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Deja-Vu - Baroque in the Future CD (album) cover

BAROQUE IN THE FUTURE

Deja-Vu

 

Symphonic Prog

3.23 | 15 ratings

From Progarchives.com, the ultimate progressive rock music website

ozzy_tom
Prog Reviewer
4 stars "Deja-Va" was a Japanese symphonic progressive rock trio from 80s which is well-known as first step to great career of highly skilled keyboards virtuoso Motoi Sakuraba. This formation lasted only few years and they were able to record only one album in 1988 called "Baroque In The Future". Music which filled this disk can be described as keyboard-led and often pompous prog-rock in the vain of "ELP", "Trace", "Tritonus" or even some solo work of Rick Wakeman. However compared with later days power trios from Japan like "Social Tension", "Ars Nova" and (re-formed as trio in 90') "Gerard", music of "Deja-Vu" isn't so much retro-sounding. Motoi Sakuraba's gear mainly consists of 80s era digital keyboards so Hammond organ sounds are used only occasionally (no Moog or mellotron here). So if you are devoted fan of vintage equipment, I rather suggest you to check Sakuraba's solo output (especially his phenomenal concert albums), but if you like any kind of keys-oriented prog (even 80s-sounding, like early Geard, Teru's Symphonia, Vienna etc.), you will surely love Deja-Vu's material.

1. "Prelude" - quite nice introduction to the album. Very symphonic melodies played on synthesizers with supportive piano work. However it sounds a bit too "cold" for me, maybe because of those rather goofy sounding chorus-imitating keyboards or rather "inhuman" drum beat.

2. "Next World" - more aggressive composition with entertaining vocal duels between Tetsuya Nagatsuma & Genta Kudoh. But the most important factor is of course very precise Motoi's keyboard work. He uses many different synth sounds to obtain satisfying level of ELPish bombastic effect. I especially like guitar-like synthesizer and explosive organ solo (Sakuraba never played real Hammond, but his Korg CX-3 organ sounds almost the same).

3. "Baroque in the Future" - really fantastic instrumental filled with heavy Korg organ riffs and razor-sharp synthesizers, but my favorite fragment is played on pipe organ (electronic version). Goosebumps all the way! I'm sure female trio "Ars Nova" was inspired by this track quite much.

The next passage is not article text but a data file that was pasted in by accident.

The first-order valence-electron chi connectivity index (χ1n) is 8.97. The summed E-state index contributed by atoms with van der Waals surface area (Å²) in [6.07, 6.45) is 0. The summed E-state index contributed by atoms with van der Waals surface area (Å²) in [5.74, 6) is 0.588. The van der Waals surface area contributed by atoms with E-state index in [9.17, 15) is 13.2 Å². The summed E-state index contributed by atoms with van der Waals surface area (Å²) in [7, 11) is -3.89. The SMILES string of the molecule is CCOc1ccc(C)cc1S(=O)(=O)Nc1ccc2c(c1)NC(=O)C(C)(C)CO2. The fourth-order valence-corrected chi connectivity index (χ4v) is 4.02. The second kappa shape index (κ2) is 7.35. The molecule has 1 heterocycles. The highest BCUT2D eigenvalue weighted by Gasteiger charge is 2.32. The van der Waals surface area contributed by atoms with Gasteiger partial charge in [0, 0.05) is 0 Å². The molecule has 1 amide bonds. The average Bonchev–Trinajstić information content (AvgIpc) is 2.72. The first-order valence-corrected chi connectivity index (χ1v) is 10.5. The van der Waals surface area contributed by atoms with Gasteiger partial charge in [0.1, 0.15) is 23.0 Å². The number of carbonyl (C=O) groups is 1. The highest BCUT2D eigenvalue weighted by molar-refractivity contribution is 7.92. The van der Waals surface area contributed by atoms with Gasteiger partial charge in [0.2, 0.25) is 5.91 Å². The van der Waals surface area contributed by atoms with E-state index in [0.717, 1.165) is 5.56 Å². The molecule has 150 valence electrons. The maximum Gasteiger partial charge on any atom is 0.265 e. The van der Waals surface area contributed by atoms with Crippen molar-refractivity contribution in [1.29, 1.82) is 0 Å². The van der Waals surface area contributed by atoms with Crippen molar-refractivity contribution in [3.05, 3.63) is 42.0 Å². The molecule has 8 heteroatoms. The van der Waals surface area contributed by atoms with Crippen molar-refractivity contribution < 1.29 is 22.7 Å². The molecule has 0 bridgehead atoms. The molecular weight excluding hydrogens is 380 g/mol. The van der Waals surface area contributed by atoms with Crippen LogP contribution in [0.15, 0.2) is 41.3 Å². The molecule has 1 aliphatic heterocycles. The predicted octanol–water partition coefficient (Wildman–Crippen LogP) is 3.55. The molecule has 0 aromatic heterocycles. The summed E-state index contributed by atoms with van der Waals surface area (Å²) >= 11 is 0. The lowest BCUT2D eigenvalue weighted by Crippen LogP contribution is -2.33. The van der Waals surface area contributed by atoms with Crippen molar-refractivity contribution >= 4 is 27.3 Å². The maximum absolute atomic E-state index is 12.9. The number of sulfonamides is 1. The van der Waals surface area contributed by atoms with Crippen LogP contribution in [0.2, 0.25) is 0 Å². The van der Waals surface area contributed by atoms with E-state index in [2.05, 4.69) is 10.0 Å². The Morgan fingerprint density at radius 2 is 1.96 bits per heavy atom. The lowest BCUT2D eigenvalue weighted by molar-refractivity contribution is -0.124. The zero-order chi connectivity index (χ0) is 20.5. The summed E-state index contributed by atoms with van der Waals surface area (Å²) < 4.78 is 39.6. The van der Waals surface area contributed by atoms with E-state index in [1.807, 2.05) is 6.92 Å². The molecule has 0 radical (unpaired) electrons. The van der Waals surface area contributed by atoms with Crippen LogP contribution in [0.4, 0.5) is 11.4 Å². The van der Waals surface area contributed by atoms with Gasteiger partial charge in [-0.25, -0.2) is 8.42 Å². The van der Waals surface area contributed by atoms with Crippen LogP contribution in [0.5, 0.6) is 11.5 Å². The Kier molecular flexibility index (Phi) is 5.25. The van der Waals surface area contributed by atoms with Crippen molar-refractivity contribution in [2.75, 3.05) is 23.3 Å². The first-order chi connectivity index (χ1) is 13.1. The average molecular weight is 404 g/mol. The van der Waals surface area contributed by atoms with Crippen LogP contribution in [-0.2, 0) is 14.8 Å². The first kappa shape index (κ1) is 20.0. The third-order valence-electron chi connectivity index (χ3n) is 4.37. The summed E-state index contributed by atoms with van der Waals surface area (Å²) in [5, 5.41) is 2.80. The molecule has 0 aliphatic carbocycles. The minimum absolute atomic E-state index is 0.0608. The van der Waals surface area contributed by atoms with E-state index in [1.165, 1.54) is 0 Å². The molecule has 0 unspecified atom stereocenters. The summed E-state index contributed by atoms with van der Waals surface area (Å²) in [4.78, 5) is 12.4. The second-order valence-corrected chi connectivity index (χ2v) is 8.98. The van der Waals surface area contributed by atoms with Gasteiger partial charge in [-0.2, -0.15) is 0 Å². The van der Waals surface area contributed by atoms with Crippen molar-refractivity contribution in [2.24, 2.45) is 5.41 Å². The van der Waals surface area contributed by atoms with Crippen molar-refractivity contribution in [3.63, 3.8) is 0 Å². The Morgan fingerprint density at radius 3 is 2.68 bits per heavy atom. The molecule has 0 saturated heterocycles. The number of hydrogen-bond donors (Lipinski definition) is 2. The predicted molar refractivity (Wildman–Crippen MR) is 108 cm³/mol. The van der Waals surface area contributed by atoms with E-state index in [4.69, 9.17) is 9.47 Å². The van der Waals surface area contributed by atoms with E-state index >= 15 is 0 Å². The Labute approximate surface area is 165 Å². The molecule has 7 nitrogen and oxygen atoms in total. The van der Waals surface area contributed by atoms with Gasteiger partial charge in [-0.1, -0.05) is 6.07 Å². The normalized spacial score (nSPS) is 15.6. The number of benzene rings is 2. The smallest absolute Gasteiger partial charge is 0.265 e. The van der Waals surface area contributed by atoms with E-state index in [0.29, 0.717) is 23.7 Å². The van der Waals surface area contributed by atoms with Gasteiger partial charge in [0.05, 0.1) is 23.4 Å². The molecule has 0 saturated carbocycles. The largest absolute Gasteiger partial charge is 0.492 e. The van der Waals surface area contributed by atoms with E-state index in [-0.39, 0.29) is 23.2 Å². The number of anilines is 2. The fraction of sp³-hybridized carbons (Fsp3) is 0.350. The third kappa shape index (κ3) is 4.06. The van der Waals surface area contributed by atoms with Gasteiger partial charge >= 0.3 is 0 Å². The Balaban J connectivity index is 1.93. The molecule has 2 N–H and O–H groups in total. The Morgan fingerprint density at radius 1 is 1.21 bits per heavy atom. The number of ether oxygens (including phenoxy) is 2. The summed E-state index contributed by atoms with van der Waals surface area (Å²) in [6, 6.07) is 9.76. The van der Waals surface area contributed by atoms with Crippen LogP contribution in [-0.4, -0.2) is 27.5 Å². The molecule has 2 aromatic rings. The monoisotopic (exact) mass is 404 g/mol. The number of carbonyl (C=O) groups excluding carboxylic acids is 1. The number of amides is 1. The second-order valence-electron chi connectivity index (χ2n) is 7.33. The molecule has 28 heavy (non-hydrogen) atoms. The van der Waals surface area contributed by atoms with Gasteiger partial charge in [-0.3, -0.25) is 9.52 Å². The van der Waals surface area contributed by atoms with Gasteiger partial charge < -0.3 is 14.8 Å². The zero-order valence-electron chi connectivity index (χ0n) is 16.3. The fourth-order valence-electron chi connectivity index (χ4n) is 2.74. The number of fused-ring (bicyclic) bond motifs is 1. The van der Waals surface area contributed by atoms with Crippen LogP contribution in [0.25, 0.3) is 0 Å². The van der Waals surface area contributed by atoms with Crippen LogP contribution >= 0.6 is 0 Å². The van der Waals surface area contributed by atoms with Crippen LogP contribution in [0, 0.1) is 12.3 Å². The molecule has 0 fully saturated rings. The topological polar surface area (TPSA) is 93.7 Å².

4. "Daydream" - composition begins with swirling Emerson-influenced organ fragment but after that vocal section appears and it's not so hot. Fortunately solos presented in the middle of the song are good as usual, wide range of different keyboard effects is used here so everybody should be satisfied. In general this track reminds me UK's material quite much (especially UK's debut).

5. "Flash!" - tremendously energetic instrumental loaded with speedy synthesizers extravaganza and sparkling piano melodies. Genta Kudoh's drum work is crunching and Tetsuya Nagatsuma's bass lines are pulsating as never before. Phenomenal, noisy organ solo a la Toshio Egawa included!

6. "Byzantium" - more restrained composition with many lovely piano moments. References to Rick Wakeman's 70s staff are obvious here. But "Byzantium" includes also more bombastic fragments with pompous fanfare-style keyboards in the vain of late 70s ELP.

7. "Deja Vu" - indistinguishable prog-rock track with rather bland vocal delivery. A bit like another Japanese band called "Vienna", but I still prefer most of Vienna's songs compared with this one. It just lacks any hooks, memorable melodies or serious "kicks". I could image better ending for this album.

All in all Deja-Vu's only LP is a decent prog-rock effort but sometimes doomed by 80s style keyboards and uneven vocal delivery. However I still highly recommend to keyboard-led prog aficionados of such bands as ELP, UK, Trace, Triumvirat, Tritonus, Quill, Gerard, Social Tension, Ars Nova, Little Tragedies and so on. However I'd also like to mention here first Japanese ELPish trio called "Mahoujin", which played in similar style to "Deja-Vu" (although less technical). But I have to admit that I prefer Motoi Sakuraba's solo output which is often neglected by proggers as "only soundtrack music", while in fact it's pure symphonic prog disguised as game soundtrack. Trust me!

BTW, if you're interested in Deja-Vu's live material I suggest you to check concert compilation of various prog-rock bands from Japan called "Progressive's Battle 1988". They play medley of "Prelude" and "Next World" there.

4 stars with minus from ozzy_tom

ozzy_tom | 4/5 |

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